- As of 2015, charter schools operated in 42 states and the District of Columbia.
- Many states, like Massachusetts, cap charter schools either by number of charters or by percentages of total public school enrollment. The charter school cap has risen from 25 to 120.
Question 2: What Supporters Say
- Charter schools may provide more educational options to families who don’t have them.
- More charter schools might allow for more innovation — including longer school days and different styles of teaching.
- Students from disadvantaged backgrounds who attend charter schools do better than those who do not.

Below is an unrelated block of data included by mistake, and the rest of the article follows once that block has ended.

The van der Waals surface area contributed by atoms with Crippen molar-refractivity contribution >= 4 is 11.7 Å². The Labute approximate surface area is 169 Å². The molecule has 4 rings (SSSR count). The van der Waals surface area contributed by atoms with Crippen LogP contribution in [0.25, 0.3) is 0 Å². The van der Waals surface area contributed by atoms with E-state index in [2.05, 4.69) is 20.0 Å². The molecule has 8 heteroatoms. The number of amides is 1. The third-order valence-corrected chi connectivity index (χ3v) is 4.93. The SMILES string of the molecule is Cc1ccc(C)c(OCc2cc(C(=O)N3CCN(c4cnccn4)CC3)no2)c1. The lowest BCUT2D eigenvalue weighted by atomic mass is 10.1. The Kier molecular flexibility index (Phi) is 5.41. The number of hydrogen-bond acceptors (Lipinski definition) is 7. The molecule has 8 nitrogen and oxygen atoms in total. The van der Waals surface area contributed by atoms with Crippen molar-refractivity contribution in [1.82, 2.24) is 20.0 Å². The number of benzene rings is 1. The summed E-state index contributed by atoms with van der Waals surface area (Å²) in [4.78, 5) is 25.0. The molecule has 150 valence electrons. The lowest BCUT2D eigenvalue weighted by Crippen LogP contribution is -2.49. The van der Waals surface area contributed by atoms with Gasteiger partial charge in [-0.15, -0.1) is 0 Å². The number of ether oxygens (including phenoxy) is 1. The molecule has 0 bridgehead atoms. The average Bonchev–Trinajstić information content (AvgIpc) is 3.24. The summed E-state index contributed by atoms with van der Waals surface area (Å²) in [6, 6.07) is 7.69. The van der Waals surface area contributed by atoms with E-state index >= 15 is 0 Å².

- There is a lot of demand for charter schools — nearly 34,000 students are currently on charter school wait lists.
Question 2: What Opponents Say
- Charter schools siphon money away from traditional public schools, and expanding the cap would only increase the stress.
- Private operators are less accountable to the public and who sometimes operate schools for profit.
- Despite being required by law to recruit high-need students, charters fail to enroll as many English language learners, special needs students, or economically disadvantaged students as their districts’ public schools do.
- The “Yes” campaign is backed by wealthy out-of-state supporters with little stake in the state.